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November 28, 2021

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dglNovember 24, 2014

Blake's contraries/progression idea goes back to John Milton--"that which purifies us is trial, and trial is by what is contrary"--and Emanuel Swedenborg, writers and theologians of the seventeenth and eighteenth century that Blake was obsessed with. If Joseph Smith picked up this idea from anyone, it was probably Swedenborg, whose theological speculations resonate with a lot of Mormon thought (eternal marriage, anti-Trinitarian, etc.)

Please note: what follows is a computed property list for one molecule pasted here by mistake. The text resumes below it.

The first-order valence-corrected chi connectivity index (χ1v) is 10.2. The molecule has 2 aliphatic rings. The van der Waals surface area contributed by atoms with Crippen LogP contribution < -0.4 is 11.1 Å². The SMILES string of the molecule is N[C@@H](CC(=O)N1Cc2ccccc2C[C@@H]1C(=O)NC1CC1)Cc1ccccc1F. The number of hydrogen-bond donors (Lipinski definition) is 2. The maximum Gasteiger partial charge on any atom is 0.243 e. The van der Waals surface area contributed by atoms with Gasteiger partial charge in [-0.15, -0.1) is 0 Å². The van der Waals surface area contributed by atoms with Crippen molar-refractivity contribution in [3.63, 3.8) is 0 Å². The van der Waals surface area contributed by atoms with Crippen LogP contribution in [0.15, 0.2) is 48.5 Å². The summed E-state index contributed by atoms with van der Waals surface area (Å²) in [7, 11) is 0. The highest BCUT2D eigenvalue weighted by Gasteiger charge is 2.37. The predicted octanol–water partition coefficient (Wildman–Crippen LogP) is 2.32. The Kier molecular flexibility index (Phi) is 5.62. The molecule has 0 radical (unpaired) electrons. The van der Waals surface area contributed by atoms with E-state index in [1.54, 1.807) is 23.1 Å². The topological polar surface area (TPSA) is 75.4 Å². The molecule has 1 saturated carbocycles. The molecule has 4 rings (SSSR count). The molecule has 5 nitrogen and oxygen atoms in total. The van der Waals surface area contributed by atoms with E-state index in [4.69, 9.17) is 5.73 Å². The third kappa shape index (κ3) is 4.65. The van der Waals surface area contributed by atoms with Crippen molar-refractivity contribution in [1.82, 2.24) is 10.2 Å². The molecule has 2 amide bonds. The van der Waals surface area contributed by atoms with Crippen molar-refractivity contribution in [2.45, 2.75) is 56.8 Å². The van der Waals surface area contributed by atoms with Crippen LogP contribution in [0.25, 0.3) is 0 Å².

JettboyNovember 22, 2014

William Blake's statement, “without contraries is no progression," reminds me of Joseph Smith's ""by proving contraries, truth is made manifest" (HC 6:248). I wonder how similar in meaning are the two statements.

Greg SmithNovember 21, 2014

And Blake's idea of contraries dovetails nicely with Joseph Smith's assertion that, "By proving contraries, truth is made manifest." [History of the Church 6:428; letter to L. Daniel Rupp, 1844.]

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